The man believed to have slit the throat of 18-year-old Nia Wilson at an Oakland BART station on Sunday night was arrested without incident Monday night.
Police apprehended 27-year-old John Lee Cowell, a paroled felon, on a BART train nearly 24 hours after he allegedly attacked sisters Nia and Letifah Wilson in a vicious stabbing at the MacArthur station in Oakland. An anonymous caller had tipped police that Cowell had boarded an Antioch-bound train, reports the San Francisco Gate.
In a news conference Monday afternoon, BART Police Chief Carlos Rojas referred to the deadly stabbing as a “prison-style attack” that was among “the most vicious” he had ever seen in 30 years of policing.
Letifah Wilson, 26, who was also stabbed in the neck but survived the assault, described Cowell’s demeanor immediately following the attack to ABC 7 News.
“I looked back, and he was wiping off his knife and stood at the stairs and just looked — and from there on, I was just caring for my sister. I was in shock. ... I didn’t know I was cut because I was paying more attention to my sister. But he just stood there, like it was nothing.”
As the Washington Post reports, the Wilson sisters didn’t normally ride the BART train, but opted to take it that night on the way home from a family gathering.
Wilson’s mother, Alicia Grayson, told the East Bay Times that Nia didn’t like the BART.
“She was scared of the BART,” Grayson said through tears. “Now I see why.”
Protesters rallied to pay tribute to Nia and to demand justice for her senseless, violent death. The racial dynamic of the killing—Cowell, a young white man, selecting two young black women to prey upon—wasn’t missed by many.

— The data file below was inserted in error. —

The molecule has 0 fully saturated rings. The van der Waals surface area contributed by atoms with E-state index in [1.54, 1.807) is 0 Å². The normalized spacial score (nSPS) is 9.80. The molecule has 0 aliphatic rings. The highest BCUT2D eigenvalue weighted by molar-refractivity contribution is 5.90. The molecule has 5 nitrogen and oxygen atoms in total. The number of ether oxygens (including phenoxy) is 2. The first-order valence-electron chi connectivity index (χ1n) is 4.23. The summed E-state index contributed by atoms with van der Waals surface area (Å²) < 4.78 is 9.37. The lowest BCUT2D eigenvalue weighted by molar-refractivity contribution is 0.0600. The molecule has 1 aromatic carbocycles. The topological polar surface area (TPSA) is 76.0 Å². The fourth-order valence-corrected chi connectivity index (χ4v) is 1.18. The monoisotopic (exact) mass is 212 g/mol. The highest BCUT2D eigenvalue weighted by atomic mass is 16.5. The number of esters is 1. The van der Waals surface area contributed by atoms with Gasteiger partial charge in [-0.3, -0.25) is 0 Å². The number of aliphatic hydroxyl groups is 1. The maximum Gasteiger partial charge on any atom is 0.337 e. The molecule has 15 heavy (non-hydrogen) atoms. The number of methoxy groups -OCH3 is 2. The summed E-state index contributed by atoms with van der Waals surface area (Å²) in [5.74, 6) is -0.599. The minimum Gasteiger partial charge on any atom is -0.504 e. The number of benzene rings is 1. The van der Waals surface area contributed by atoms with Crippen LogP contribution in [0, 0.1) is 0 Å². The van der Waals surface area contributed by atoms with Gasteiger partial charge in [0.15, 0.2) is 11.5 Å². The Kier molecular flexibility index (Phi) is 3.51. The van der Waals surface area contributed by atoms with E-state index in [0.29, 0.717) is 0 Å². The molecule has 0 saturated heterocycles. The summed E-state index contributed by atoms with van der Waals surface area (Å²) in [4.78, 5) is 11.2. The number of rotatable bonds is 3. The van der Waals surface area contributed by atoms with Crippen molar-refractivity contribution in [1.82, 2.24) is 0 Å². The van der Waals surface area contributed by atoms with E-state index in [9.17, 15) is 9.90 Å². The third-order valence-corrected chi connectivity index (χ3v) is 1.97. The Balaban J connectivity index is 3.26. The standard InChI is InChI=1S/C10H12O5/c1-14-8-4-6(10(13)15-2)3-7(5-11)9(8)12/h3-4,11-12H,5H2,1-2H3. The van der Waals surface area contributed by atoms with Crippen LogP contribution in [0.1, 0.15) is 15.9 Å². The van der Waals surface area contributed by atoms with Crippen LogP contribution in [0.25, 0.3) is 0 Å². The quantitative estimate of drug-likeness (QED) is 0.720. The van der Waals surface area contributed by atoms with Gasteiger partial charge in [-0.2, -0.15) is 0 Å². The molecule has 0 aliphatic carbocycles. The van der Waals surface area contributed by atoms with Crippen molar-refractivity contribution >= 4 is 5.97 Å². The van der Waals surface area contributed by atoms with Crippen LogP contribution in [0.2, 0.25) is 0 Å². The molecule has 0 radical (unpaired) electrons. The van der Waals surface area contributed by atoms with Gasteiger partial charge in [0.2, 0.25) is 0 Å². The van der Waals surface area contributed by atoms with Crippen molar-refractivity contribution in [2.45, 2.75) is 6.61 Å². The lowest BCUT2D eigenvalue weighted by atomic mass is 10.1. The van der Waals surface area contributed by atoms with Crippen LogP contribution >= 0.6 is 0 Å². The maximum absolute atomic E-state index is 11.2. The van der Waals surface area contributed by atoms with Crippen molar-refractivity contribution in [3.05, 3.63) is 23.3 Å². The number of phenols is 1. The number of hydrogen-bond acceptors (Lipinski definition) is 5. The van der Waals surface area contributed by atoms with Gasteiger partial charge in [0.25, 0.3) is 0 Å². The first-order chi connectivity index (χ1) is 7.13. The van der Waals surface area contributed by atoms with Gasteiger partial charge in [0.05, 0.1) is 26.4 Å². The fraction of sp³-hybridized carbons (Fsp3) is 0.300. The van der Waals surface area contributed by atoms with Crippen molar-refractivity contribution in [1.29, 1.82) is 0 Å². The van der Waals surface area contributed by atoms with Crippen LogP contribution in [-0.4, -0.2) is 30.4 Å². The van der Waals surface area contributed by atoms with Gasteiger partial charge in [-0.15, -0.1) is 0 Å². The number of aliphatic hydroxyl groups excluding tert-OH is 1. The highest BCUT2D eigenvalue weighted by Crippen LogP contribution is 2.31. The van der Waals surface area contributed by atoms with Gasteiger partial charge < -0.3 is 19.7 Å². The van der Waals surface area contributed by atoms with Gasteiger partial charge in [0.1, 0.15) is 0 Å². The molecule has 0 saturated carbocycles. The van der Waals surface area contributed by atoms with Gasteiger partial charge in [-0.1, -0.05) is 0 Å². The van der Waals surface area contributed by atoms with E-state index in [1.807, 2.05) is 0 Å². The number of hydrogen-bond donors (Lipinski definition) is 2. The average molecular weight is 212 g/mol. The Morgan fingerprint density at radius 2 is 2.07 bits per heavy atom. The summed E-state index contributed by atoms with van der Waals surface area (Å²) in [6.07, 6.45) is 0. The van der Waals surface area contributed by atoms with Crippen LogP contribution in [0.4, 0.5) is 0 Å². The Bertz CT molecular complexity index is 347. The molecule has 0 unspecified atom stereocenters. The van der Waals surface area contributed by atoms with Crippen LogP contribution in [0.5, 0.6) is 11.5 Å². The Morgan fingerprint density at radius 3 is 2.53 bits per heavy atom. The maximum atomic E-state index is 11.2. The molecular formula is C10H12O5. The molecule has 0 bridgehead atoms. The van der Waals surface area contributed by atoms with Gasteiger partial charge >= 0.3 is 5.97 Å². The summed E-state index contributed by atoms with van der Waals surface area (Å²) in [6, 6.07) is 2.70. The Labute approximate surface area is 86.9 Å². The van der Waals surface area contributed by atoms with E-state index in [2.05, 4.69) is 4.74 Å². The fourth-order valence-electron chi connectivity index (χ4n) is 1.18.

Singer and Oakland native Kehlani spoke passionately about the attack on social media, criticizing BART officials for not acting sooner to catch Cowell and referring to him as a “white supremacist.”
Footage shared on Twitter by Lucas Guilkey, a video journalist and producer for AJ Plus, shows part of a rally where Letifah blasted a song Nia had recorded. The crowd can be seen dancing to Nia’s rapping underneath a large red and white sign that read, “Bay Area Stands Against Hate And White Supremacy For Solidarity, Justice, and Dignity.”
Daryle Allums, Nia Wilson’s godfather and head of Oakland’s Stop Killing Our Kids group, was among the protesters who took the streets Monday night.
Allums said Wilson’s death had rattled the Bay Area, but cautioned people not to jump to conclusions about why she died.
“We don’t know if this was racist,” Allums said. “Let’s get this information to find out what really happened. Let’s find out the right facts to then be able to deal with this situation.”
BART police previously described the attack as “random,” but Rojas told reporters authorities “cannot discount” that the attack was race-motivated. In the immediate aftermath of Cowell’s arrest, officers have yet to tie Cowell to “any type of radical group or white supremacist group.”